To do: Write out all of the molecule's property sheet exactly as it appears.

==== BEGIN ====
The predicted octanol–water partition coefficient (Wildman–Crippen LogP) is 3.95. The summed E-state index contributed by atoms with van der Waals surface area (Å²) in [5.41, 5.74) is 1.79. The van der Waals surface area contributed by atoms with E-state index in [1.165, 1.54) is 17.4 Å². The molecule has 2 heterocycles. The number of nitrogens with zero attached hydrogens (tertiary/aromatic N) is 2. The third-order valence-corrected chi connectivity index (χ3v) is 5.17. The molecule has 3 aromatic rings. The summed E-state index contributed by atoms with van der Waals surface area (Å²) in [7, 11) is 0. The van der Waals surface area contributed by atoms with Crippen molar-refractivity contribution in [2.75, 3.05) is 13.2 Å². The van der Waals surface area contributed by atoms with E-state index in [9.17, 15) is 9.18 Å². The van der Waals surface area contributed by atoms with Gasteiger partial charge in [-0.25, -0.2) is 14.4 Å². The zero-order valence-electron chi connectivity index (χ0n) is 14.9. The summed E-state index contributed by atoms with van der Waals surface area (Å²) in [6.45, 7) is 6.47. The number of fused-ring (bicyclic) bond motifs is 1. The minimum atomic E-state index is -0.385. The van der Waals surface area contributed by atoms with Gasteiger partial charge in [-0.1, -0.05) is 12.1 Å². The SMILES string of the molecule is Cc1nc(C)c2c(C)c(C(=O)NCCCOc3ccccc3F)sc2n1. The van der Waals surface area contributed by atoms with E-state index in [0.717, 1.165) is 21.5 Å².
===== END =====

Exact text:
The predicted octanol–water partition coefficient (Wildman–Crippen LogP) is 3.95. The summed E-state index contributed by atoms with van der Waals surface area (Å²) in [5.41, 5.74) is 1.79. The van der Waals surface area contributed by atoms with E-state index in [1.165, 1.54) is 17.4 Å². The molecule has 2 heterocycles. The number of nitrogens with zero attached hydrogens (tertiary/aromatic N) is 2. The third-order valence-corrected chi connectivity index (χ3v) is 5.17. The molecule has 3 aromatic rings. The summed E-state index contributed by atoms with van der Waals surface area (Å²) in [7, 11) is 0. The van der Waals surface area contributed by atoms with Crippen molar-refractivity contribution in [2.75, 3.05) is 13.2 Å². The van der Waals surface area contributed by atoms with E-state index in [9.17, 15) is 9.18 Å². The van der Waals surface area contributed by atoms with Gasteiger partial charge in [-0.25, -0.2) is 14.4 Å². The zero-order valence-electron chi connectivity index (χ0n) is 14.9. The summed E-state index contributed by atoms with van der Waals surface area (Å²) in [6.45, 7) is 6.47. The number of fused-ring (bicyclic) bond motifs is 1. The minimum atomic E-state index is -0.385. The van der Waals surface area contributed by atoms with Gasteiger partial charge in [-0.1, -0.05) is 12.1 Å². The SMILES string of the molecule is Cc1nc(C)c2c(C)c(C(=O)NCCCOc3ccccc3F)sc2n1. The van der Waals surface area contributed by atoms with E-state index in [0.717, 1.165) is 21.5 Å².